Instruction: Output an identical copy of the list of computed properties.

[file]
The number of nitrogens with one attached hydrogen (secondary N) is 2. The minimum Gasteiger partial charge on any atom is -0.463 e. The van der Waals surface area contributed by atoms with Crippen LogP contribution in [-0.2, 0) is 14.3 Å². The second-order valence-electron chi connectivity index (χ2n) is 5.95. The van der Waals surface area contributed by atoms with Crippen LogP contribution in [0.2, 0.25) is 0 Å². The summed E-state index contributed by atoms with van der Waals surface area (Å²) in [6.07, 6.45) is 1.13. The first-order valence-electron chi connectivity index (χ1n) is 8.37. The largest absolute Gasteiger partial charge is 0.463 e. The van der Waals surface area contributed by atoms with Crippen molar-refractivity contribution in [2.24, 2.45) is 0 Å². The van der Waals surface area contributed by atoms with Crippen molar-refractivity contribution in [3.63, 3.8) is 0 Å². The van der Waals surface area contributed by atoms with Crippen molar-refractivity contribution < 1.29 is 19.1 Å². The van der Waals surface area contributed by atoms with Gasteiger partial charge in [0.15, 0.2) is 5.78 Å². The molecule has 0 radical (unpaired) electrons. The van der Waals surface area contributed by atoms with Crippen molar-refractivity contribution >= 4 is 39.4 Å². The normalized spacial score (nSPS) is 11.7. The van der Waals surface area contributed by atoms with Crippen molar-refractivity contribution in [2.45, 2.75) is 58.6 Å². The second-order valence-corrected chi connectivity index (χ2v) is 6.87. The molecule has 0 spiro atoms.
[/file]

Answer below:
The number of nitrogens with one attached hydrogen (secondary N) is 2. The minimum Gasteiger partial charge on any atom is -0.463 e. The van der Waals surface area contributed by atoms with Crippen LogP contribution in [-0.2, 0) is 14.3 Å². The second-order valence-electron chi connectivity index (χ2n) is 5.95. The van der Waals surface area contributed by atoms with Crippen LogP contribution in [0.2, 0.25) is 0 Å². The summed E-state index contributed by atoms with van der Waals surface area (Å²) in [6.07, 6.45) is 1.13. The first-order valence-electron chi connectivity index (χ1n) is 8.37. The largest absolute Gasteiger partial charge is 0.463 e. The van der Waals surface area contributed by atoms with Crippen molar-refractivity contribution in [2.24, 2.45) is 0 Å². The van der Waals surface area contributed by atoms with Crippen molar-refractivity contribution in [3.63, 3.8) is 0 Å². The van der Waals surface area contributed by atoms with Crippen molar-refractivity contribution < 1.29 is 19.1 Å². The van der Waals surface area contributed by atoms with Gasteiger partial charge in [0.15, 0.2) is 5.78 Å². The molecule has 0 radical (unpaired) electrons. The van der Waals surface area contributed by atoms with Crippen molar-refractivity contribution >= 4 is 39.4 Å². The normalized spacial score (nSPS) is 11.7. The van der Waals surface area contributed by atoms with Crippen molar-refractivity contribution in [2.45, 2.75) is 58.6 Å². The second-order valence-corrected chi connectivity index (χ2v) is 6.87. The molecule has 0 spiro atoms.